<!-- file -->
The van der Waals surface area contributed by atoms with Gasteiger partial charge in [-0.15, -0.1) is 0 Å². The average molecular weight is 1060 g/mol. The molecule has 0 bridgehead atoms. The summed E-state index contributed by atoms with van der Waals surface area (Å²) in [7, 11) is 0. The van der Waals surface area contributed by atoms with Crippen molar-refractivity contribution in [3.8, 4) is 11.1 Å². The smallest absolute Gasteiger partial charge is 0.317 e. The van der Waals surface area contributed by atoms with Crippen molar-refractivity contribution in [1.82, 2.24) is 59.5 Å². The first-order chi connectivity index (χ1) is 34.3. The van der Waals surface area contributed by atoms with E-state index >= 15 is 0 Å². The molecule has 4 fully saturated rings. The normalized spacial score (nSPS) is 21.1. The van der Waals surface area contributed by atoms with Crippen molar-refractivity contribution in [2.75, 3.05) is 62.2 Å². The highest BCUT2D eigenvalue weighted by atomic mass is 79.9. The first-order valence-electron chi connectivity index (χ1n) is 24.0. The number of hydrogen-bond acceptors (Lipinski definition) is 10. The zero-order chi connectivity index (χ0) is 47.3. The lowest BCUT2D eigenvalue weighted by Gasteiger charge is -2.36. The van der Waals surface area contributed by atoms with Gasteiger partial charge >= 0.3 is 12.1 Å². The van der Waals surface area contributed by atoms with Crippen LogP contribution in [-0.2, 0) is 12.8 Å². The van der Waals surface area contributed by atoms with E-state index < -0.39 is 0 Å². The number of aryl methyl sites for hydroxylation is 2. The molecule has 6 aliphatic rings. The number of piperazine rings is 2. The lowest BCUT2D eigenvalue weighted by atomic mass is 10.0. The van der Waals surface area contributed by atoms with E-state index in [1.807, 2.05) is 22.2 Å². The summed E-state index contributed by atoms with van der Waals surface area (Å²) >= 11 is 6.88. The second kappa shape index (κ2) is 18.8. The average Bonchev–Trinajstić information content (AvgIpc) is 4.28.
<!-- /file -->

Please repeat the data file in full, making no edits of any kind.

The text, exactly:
The van der Waals surface area contributed by atoms with Gasteiger partial charge in [-0.15, -0.1) is 0 Å². The average molecular weight is 1060 g/mol. The molecule has 0 bridgehead atoms. The summed E-state index contributed by atoms with van der Waals surface area (Å²) in [7, 11) is 0. The van der Waals surface area contributed by atoms with Crippen molar-refractivity contribution in [3.8, 4) is 11.1 Å². The smallest absolute Gasteiger partial charge is 0.317 e. The van der Waals surface area contributed by atoms with Crippen molar-refractivity contribution in [1.82, 2.24) is 59.5 Å². The first-order chi connectivity index (χ1) is 34.3. The van der Waals surface area contributed by atoms with E-state index >= 15 is 0 Å². The molecule has 4 fully saturated rings. The normalized spacial score (nSPS) is 21.1. The van der Waals surface area contributed by atoms with Crippen molar-refractivity contribution in [2.75, 3.05) is 62.2 Å². The highest BCUT2D eigenvalue weighted by atomic mass is 79.9. The first-order valence-electron chi connectivity index (χ1n) is 24.0. The number of hydrogen-bond acceptors (Lipinski definition) is 10. The zero-order chi connectivity index (χ0) is 47.3. The lowest BCUT2D eigenvalue weighted by Gasteiger charge is -2.36. The van der Waals surface area contributed by atoms with Gasteiger partial charge >= 0.3 is 12.1 Å². The van der Waals surface area contributed by atoms with Crippen LogP contribution in [-0.2, 0) is 12.8 Å². The van der Waals surface area contributed by atoms with E-state index < -0.39 is 0 Å². The number of aryl methyl sites for hydroxylation is 2. The molecule has 6 aliphatic rings. The number of piperazine rings is 2. The lowest BCUT2D eigenvalue weighted by atomic mass is 10.0. The van der Waals surface area contributed by atoms with E-state index in [1.807, 2.05) is 22.2 Å². The summed E-state index contributed by atoms with van der Waals surface area (Å²) >= 11 is 6.88. The second kappa shape index (κ2) is 18.8. The average Bonchev–Trinajstić information content (AvgIpc) is 4.28.